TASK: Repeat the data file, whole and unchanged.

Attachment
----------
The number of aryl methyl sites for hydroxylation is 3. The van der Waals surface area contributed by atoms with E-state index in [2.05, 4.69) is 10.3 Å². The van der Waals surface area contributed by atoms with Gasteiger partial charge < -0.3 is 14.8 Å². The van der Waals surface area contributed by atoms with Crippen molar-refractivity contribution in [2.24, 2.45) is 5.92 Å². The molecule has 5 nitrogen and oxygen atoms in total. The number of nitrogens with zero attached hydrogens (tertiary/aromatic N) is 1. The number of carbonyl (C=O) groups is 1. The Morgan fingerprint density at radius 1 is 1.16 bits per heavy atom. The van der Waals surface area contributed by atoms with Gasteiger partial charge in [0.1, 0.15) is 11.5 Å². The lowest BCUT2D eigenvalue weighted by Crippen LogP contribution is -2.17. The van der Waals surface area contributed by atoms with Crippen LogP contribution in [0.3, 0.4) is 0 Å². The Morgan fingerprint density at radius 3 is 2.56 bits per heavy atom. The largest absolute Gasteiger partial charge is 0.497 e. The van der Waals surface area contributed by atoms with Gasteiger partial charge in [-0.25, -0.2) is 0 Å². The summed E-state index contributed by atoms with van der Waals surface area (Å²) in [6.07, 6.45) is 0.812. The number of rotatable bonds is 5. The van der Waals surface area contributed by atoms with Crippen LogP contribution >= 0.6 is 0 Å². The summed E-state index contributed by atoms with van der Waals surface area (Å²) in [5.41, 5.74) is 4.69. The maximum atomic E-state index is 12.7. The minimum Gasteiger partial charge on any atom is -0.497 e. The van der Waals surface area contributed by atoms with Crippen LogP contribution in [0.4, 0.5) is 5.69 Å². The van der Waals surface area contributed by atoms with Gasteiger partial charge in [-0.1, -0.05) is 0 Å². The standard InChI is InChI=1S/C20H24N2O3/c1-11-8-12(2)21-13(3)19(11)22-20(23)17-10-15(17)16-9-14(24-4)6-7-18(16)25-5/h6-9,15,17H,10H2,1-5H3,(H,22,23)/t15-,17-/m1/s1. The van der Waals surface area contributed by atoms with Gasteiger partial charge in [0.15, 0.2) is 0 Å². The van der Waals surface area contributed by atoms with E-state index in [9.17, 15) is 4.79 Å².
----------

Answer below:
The number of aryl methyl sites for hydroxylation is 3. The van der Waals surface area contributed by atoms with E-state index in [2.05, 4.69) is 10.3 Å². The van der Waals surface area contributed by atoms with Gasteiger partial charge < -0.3 is 14.8 Å². The van der Waals surface area contributed by atoms with Crippen molar-refractivity contribution in [2.24, 2.45) is 5.92 Å². The molecule has 5 nitrogen and oxygen atoms in total. The number of nitrogens with zero attached hydrogens (tertiary/aromatic N) is 1. The number of carbonyl (C=O) groups is 1. The Morgan fingerprint density at radius 1 is 1.16 bits per heavy atom. The van der Waals surface area contributed by atoms with Gasteiger partial charge in [0.1, 0.15) is 11.5 Å². The lowest BCUT2D eigenvalue weighted by Crippen LogP contribution is -2.17. The van der Waals surface area contributed by atoms with Crippen LogP contribution in [0.3, 0.4) is 0 Å². The Morgan fingerprint density at radius 3 is 2.56 bits per heavy atom. The largest absolute Gasteiger partial charge is 0.497 e. The van der Waals surface area contributed by atoms with Gasteiger partial charge in [-0.25, -0.2) is 0 Å². The summed E-state index contributed by atoms with van der Waals surface area (Å²) in [6.07, 6.45) is 0.812. The number of rotatable bonds is 5. The van der Waals surface area contributed by atoms with Crippen LogP contribution >= 0.6 is 0 Å². The summed E-state index contributed by atoms with van der Waals surface area (Å²) in [5.41, 5.74) is 4.69. The maximum atomic E-state index is 12.7. The minimum Gasteiger partial charge on any atom is -0.497 e. The van der Waals surface area contributed by atoms with Crippen LogP contribution in [0.4, 0.5) is 5.69 Å². The van der Waals surface area contributed by atoms with Gasteiger partial charge in [-0.1, -0.05) is 0 Å². The standard InChI is InChI=1S/C20H24N2O3/c1-11-8-12(2)21-13(3)19(11)22-20(23)17-10-15(17)16-9-14(24-4)6-7-18(16)25-5/h6-9,15,17H,10H2,1-5H3,(H,22,23)/t15-,17-/m1/s1. The van der Waals surface area contributed by atoms with Gasteiger partial charge in [0.15, 0.2) is 0 Å². The van der Waals surface area contributed by atoms with E-state index in [9.17, 15) is 4.79 Å².